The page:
The birth of a general and the end of a war

Quite an interesting combination of events today! Today is, of course, Veteran’s Day here in the United States, so please take a moment to thank a vet in your life, as well as those on both active and reserve duty. Without them, our lives would be much, much different in ways that make me shudder to even consider.

Turning to history, two very interesting things happened today: A famous general was born, and a great conflict ended.
On the day in 1918, the Great War — also known as World War I — officially ended. It started with a single gunshot in in Bosnia, and ended with a pen in a rail car in Versailles.

Interestingly, General George S. Patton of World War II fame was also born on this day in 1885. Patton served as a tank commander in the Great War, leading the 304th Brigade of the Tank Corps. In World War II, he led the American Seventh Army during action in Sicily, but reached greatness at the helm of the Third Army. The New York Times said it best in Patton’s obituary:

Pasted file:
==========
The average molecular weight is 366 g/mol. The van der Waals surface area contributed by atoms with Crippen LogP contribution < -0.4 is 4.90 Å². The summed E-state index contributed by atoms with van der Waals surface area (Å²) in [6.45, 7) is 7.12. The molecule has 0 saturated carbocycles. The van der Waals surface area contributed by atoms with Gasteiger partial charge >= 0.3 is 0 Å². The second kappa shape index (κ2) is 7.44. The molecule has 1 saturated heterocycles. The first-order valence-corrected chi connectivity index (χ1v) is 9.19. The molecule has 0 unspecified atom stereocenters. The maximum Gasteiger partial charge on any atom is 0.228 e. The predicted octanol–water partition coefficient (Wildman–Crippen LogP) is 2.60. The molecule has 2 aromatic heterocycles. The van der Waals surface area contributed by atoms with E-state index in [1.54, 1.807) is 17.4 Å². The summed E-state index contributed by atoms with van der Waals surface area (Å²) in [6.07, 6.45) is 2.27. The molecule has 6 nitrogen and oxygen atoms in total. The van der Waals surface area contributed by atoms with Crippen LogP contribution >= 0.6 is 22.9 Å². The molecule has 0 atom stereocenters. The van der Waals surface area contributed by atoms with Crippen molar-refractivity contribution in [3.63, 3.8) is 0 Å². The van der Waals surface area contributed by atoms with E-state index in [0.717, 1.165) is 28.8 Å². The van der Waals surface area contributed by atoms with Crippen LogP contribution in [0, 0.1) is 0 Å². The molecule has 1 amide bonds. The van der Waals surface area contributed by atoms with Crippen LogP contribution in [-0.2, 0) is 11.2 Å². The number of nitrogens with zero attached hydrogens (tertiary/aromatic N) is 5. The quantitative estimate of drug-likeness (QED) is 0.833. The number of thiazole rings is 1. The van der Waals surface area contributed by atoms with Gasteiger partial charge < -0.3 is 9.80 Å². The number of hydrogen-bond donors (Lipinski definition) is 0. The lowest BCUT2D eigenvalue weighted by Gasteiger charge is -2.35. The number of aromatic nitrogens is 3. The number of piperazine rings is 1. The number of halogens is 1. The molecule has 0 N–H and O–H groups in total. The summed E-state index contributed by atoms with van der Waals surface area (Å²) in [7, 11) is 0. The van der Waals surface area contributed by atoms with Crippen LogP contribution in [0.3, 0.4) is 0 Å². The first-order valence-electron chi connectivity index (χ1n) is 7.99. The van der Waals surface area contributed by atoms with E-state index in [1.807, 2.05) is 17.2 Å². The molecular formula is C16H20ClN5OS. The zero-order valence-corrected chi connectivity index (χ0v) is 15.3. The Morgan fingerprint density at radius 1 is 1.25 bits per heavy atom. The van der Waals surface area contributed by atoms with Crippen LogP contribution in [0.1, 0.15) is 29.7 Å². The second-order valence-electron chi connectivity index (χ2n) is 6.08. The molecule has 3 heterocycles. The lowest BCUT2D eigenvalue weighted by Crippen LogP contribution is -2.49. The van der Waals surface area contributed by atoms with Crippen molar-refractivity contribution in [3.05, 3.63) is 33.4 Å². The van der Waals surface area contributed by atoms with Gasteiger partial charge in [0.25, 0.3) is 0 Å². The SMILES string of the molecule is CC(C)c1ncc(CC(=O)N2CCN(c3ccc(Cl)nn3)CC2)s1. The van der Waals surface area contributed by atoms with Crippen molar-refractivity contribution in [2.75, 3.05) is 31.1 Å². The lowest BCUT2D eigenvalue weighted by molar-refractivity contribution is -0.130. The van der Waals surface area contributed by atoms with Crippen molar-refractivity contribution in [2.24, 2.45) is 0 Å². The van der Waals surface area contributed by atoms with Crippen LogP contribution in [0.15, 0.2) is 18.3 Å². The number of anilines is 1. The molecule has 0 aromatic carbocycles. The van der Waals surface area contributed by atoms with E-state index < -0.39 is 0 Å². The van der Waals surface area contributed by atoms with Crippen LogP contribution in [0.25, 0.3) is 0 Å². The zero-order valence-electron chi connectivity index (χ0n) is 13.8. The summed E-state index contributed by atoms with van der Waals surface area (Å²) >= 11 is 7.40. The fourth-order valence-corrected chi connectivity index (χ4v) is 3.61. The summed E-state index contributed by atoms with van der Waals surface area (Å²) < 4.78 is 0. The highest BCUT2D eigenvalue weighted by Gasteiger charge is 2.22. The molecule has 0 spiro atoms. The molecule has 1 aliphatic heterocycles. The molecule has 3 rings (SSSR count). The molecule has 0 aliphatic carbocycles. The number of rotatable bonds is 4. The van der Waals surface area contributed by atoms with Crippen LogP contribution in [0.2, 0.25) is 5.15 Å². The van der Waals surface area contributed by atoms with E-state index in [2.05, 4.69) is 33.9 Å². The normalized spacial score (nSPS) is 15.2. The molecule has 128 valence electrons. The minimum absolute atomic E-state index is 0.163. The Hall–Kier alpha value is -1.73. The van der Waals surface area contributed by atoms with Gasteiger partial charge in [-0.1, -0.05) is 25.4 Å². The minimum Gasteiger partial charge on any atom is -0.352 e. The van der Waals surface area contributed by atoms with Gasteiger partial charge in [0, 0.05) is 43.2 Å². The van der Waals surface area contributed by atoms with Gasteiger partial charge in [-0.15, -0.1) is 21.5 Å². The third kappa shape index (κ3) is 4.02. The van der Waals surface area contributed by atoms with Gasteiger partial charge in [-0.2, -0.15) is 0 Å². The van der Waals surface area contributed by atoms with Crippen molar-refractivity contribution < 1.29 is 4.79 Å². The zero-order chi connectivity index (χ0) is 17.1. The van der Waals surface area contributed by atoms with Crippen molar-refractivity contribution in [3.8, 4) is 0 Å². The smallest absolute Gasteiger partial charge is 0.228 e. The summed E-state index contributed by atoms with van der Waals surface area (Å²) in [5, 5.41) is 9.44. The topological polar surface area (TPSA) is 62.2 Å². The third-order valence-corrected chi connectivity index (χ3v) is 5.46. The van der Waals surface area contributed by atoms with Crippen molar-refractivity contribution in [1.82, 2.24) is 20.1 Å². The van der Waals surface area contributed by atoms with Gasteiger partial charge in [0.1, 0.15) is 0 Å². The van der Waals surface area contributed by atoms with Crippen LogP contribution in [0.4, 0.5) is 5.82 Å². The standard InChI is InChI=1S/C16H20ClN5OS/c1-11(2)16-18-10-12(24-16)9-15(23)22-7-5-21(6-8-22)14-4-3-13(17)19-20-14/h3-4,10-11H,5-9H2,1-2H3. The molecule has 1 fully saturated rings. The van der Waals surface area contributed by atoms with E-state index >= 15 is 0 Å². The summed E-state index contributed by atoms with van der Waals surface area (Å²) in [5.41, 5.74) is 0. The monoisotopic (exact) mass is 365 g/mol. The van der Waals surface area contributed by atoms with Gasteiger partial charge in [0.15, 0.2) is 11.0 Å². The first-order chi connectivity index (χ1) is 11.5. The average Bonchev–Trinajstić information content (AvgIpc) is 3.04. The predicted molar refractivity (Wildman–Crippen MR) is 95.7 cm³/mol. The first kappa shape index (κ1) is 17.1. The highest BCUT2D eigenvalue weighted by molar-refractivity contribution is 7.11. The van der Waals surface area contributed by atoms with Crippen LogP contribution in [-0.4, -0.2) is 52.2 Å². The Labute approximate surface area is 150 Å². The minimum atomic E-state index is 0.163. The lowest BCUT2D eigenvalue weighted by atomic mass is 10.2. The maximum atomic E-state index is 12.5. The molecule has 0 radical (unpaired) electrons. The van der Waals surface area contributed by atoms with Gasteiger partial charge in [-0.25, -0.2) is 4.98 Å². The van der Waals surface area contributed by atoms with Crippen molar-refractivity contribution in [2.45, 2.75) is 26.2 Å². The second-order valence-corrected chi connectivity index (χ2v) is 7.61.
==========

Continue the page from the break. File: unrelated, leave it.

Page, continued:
But it was as the leader of his beloved Third Army on the Western Front that General Patton staked out his strongest claims to military greatness. In ten months his armor and infantry roared through six countries–France, Belgium, Luxembourg, Germany, Czechoslovakia and Austria. It crossed the Seine, the Loire, the Moselle, the Saar, the Rhine, the Danube and a score of lesser rivers; captured more than 750,000 Nazis, and killed or disabled 500,000 others.

There were times, in those great days when the tank spearheads of the Third were racing across France with almost unbelievable speed and again when they were cutting the dying Nazi armies to pieces in the final spring of the war, that not even Supreme Headquarters itself knew where his vanguards were. Driven by his iron will, his advanced units had to be supplied with gasoline and maps dropped by air.


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